Brianna L. Newland and Laurence Chalip
Stacy Warner, Brianna L. Newland and B. Christine Green
Volunteers provide an essential human resource to sport organizations. Yet measures of motivation and satisfaction have had limited impact on an organization’s ability to improve their volunteer systems. This study applied the Kano Method to categorize volunteers’ perceptions of their experience into four dimensions of satisfaction: Attractive (or Satisfiers), Must-Be’s (or Dissatisfiers), One-Dimensional, and Indifferent. Four types of volunteers (44 sport continuous, 47 sport episodic, 49 nonsport continuous, 176 nonsport episodic) completed a web questionnaire including 26-paired features of their experience, 26 motives, and five key outcome measures. Although motives were deemed important, alone they were poor predictors of key outcomes and were unrelated to satisfaction. Volunteers in the four contexts classified the 26 features in different ways. No Must-Be’s (dissatisfiers) were identified by any group. Although most features were identified as Attractive, the distribution of One-Dimensional and Indifferent features varied by context. One-dimensional items were only identified among features categorized as Supportive Culture, Clear Direction, and Contribution. These features should be prioritized as managers improve volunteer management systems. The Kano Method extends our understanding of the volunteer experience by providing researchers with a tool to distinguish the way volunteers conceptualize their experience. From a practical standpoint, it provides volunteer managers with an additional tool in their efforts to recruit and retain volunteers by prioritizing features that will most immediately impact volunteers.
Thomas J. Aicher, Richard J. Buning and Brianna L. Newland
Using social worlds as a framework, the purpose of this study was to determine the relationships between event travel career progression with travel behavior and related intentions. As such, this study has depicted the evolving behaviors and preferences of active sport tourists in an effort to improve the localized impact of events. Using previous research on social worlds and active sport event travel careers, the authors have hypothesized that differences in social worlds immersion would be present based on event participation, travel party conditions, flow-on tourism activities, and repeat/revisit intentions, as well as differences in flow-on tourism activities based on travel conditions. In partnership with a large running festival in the Midwest United States, data were collected and analyzed to test these hypotheses (N = 2,219). The results indicated support for the hypotheses previously outlined. Theoretical contributions to the study of active sport tourism and practical implications for the management of events and destinations are discussed.
Brianna L. Newland, Laurence Chalip and John L. Ivy
To determine whether athletes are confused about supplementation, this study examines the relative levels of adult runners’ and triathletes’ preferences for postexercise recovery drink attributes (price, fat, taste, scientific evidence, and endorsement by a celebrity athlete), and the ways those preferences segment. It then examines the effect of athlete characteristics on segment and drink choice. Only a plurality of athletes (40.6%) chose a carbohydrate-protein postexercise recovery drink (the optimal choice), despite the fact that they valued scientific evidence highly. Athletes disliked or were indifferent to endorsement by a celebrity athlete, moderately disliked fat, and slightly preferred better tasting products. Cluster analysis of part-worths from conjoint analysis identified six market segments, showing that athletes anchored on one or two product attributes when choosing among alternatives. Multinomial logistic regression revealed that media influence, hours trained, market segment, gender, and the athlete’s sport significantly predicted drink choice, and that segment partially mediated the effect of sport on drink choice. Findings demonstrate confusion among athletes when there are competing products that each claim to support their training.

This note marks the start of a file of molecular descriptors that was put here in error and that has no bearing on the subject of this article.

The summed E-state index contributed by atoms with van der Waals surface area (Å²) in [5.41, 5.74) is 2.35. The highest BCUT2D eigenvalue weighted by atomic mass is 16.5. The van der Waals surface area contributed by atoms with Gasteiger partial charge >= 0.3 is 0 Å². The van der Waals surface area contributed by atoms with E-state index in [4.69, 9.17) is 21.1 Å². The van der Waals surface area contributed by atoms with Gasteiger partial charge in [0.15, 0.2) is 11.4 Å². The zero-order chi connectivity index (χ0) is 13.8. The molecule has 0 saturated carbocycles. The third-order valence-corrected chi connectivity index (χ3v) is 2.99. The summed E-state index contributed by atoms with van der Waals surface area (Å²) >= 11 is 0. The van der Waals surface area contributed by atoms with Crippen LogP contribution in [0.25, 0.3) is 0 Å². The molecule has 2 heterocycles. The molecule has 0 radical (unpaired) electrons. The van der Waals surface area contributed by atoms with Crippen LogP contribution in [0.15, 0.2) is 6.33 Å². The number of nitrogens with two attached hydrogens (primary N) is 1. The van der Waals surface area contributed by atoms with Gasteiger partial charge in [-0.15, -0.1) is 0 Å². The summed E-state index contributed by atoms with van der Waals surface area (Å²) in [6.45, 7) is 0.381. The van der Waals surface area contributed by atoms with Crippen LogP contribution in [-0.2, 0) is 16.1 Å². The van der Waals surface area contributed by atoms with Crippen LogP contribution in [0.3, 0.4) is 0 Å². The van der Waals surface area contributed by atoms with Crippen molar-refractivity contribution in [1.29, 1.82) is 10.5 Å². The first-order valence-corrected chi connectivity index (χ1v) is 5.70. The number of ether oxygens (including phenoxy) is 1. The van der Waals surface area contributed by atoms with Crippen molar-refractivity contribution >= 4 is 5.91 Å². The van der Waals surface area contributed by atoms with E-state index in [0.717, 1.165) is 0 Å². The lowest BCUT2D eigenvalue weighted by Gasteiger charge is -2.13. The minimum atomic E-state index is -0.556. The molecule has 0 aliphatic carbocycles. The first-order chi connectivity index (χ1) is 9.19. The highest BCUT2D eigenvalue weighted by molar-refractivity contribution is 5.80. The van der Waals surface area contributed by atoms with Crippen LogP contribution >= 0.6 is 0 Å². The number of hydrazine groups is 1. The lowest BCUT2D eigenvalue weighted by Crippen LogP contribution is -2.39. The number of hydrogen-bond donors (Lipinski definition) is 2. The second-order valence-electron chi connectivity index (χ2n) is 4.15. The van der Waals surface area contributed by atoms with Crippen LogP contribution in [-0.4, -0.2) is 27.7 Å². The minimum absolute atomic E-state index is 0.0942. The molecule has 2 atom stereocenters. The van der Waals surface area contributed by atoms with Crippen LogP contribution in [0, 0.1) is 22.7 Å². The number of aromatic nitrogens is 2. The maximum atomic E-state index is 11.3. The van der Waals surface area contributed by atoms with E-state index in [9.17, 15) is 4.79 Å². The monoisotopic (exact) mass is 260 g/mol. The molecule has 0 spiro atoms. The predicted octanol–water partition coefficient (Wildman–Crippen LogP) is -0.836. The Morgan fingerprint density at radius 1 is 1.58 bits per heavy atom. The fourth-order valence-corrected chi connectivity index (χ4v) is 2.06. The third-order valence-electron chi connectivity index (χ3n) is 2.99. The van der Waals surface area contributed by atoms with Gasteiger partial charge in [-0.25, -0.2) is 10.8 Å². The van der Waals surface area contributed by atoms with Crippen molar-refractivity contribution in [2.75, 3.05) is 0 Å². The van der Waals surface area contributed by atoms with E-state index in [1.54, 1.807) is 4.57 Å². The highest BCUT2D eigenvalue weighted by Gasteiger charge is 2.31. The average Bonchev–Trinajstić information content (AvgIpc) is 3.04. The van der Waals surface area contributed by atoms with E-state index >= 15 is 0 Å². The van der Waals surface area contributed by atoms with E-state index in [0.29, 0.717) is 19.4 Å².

Jules Woolf, Brennan K. Berg, Brianna L. Newland and B. Christine Green
Mixed martial arts (MMA) is a rapidly growing combat sport with unique development procedures unlike most traditional sports. In this study the development processes at an exemplar MMA gym were examined. Institutional work theory was used to understand how and why the sport is being developed in this setting. The results provide a microlevel account of the processes and operation of the sport as it develops, and indicate that traditional sport development models may not adequately represent all sports. Subcultural values reflecting what it takes to be a fighter along with a fighter’s duty to the gym influence recruitment, retention, and transition strategies of athletes. Two forms of institutional work, refinement and barrier work, were identified as simultaneously aiding and hindering the development of the sport. Along with furthering institutional theory research, this study contributes to the discourse on alternative ways of sport development for MMA and emergent sports.